Low-set, posteriorly rotated ears
5%-29% of people have these symptoms
Aplasia/Hypoplasia of the earlobes
Absent/small ear lobes
Absent/underdeveloped ear lobes

[ more ]

Narrow opening between the eyelids
Deviation of finger
Atypical position of finger
Finger pointing in a different direction than usual

[ more ]

Eyelid coloboma
Cleft eyelid
Notched eyelid

[ more ]

Iris coloboma
Cat eye
Spina bifida
Vertebral segmentation defect
Percent of people who have these symptoms is not available through HPO
Abnormality of the ear
Abnormality of the genitourinary system
Abnormality of the vertebral column
Abnormal spine
Abnormal vertebral column
Abnormality of the spine

[ more ]

Autosomal recessive inheritance
Large ears
Abnormally small eyeball
Neural tube defect


A review of the available medical literature does not currently yield information about specific diagnostic criteria for anophthalmia plus syndrome (APS). Because APS is so rarely reported, specific diagnostic criteria may not exist. Anophthalmia and/or microphthalmia with oral-facial clefting occurs in a number of known syndromes; however, the other known syndromes typically have specific other features (such as limb abnormalities, deafness or other organ anomalies).[2] A diagnosis of APS may be considered when an individual has the signs and symptoms most commonly reported in affected individuals, but other known syndromes with overlapping features have been ruled out.


Support and advocacy groups can help you connect with other patients and families, and they can provide valuable services. Many develop patient-centered information and are the driving force behind research for better treatments and possible cures. They can direct you to research, resources, and services. Many organizations also have experts who serve as medical advisors or provide lists of doctors/clinics. Visit the group’s website or contact them to learn about the services they offer. Inclusion on this list is not an endorsement by GARD.

Organizations Supporting this Disease

    Organizations Providing General Support

      Learn more

      These resources provide more information about this condition or associated symptoms. The in-depth resources contain medical and scientific language that may be hard to understand. You may want to review these resources with a medical professional.

      Where to Start

      • The National Eye Institute (NEI) provides more information on anophthalmia and microphthalmia in general. The NEI was created to conduct research, distribute health information, and support other programs that protect and prolong the vision of Americans. Click on the above link to view information on this topic.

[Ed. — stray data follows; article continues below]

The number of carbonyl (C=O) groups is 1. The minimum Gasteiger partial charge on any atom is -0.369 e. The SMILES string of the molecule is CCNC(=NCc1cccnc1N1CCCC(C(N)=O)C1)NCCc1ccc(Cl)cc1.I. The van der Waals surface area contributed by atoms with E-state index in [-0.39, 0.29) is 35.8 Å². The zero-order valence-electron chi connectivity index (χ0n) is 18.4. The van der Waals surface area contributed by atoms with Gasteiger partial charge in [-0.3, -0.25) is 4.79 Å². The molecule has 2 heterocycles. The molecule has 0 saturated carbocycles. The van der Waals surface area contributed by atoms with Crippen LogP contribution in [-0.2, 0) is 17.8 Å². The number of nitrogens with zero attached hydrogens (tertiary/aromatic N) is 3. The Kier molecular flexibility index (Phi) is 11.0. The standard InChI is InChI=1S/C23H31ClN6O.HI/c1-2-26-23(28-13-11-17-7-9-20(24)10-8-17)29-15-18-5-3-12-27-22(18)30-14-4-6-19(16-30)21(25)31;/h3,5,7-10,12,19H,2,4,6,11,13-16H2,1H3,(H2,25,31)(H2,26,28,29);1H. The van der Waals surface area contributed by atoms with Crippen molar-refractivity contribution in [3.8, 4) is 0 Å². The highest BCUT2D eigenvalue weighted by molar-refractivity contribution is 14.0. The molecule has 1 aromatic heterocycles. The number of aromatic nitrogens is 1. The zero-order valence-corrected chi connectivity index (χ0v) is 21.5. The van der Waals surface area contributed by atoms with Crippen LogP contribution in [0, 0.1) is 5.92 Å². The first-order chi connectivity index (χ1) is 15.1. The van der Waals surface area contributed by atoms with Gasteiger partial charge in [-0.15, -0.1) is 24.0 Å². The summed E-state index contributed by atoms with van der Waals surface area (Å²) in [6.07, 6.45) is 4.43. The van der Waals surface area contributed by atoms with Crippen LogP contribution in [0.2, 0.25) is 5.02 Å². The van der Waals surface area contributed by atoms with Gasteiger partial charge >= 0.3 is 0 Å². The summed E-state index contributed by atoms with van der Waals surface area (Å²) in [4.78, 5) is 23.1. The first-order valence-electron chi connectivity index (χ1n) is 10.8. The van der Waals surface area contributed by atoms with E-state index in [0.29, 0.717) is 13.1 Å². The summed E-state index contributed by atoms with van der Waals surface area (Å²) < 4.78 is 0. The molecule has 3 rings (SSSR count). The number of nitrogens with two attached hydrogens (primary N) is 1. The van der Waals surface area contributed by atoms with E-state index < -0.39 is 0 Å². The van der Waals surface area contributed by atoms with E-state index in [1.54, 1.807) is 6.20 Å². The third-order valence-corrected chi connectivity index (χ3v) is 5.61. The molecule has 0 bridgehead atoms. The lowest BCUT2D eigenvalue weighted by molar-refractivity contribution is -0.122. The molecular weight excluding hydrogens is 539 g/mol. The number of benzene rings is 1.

In-Depth Information

        • GeneReviews provides current, expert-authored, peer-reviewed, full-text articles describing the application of genetic testing to the diagnosis, management, and genetic counseling of patients with specific inherited conditions. Click on the link to view an article providing an overview of anophthalmia and microphthalmia in general.
        • The Monarch Initiative brings together data about this condition from humans and other species to help physicians and biomedical researchers. Monarch’s tools are designed to make it easier to compare the signs and symptoms (phenotypes) of different diseases and discover common features. This initiative is a collaboration between several academic institutions across the world and is funded by the National Institutes of Health. Visit the website to explore the biology of this condition.
        • Online Mendelian Inheritance in Man (OMIM) is a catalog of human genes and genetic disorders. Each entry has a summary of related medical articles. It is meant for health care professionals and researchers. OMIM is maintained by Johns Hopkins University School of Medicine. 
        • Orphanet is a European reference portal for information on rare diseases and orphan drugs. Access to this database is free of charge.
        • PubMed is a searchable database of medical literature and lists journal articles that discuss Anophthalmia plus syndrome. Click on the link to view a sample search on this topic.


          1. Makhoul IR, Soudack M, Kochavi O, Guilburd JN, Maimon S, Gershoni-Baruch R. Anophthalmia-plus syndrome: A clinical report and review of the literature. Am J Med Genet. 2007; 143(A):64-68.
          2. Wiltshire, Esko; Moore, Mark; Casey, Theresa; Smith, Greg; Smith, Scott; Thompson, Elizabeth. Fryns ‘Anophthalmia-Plus’ syndrome associated with developmental regression. Clinical Dysmorphology. January 2003; 12(1):41-43.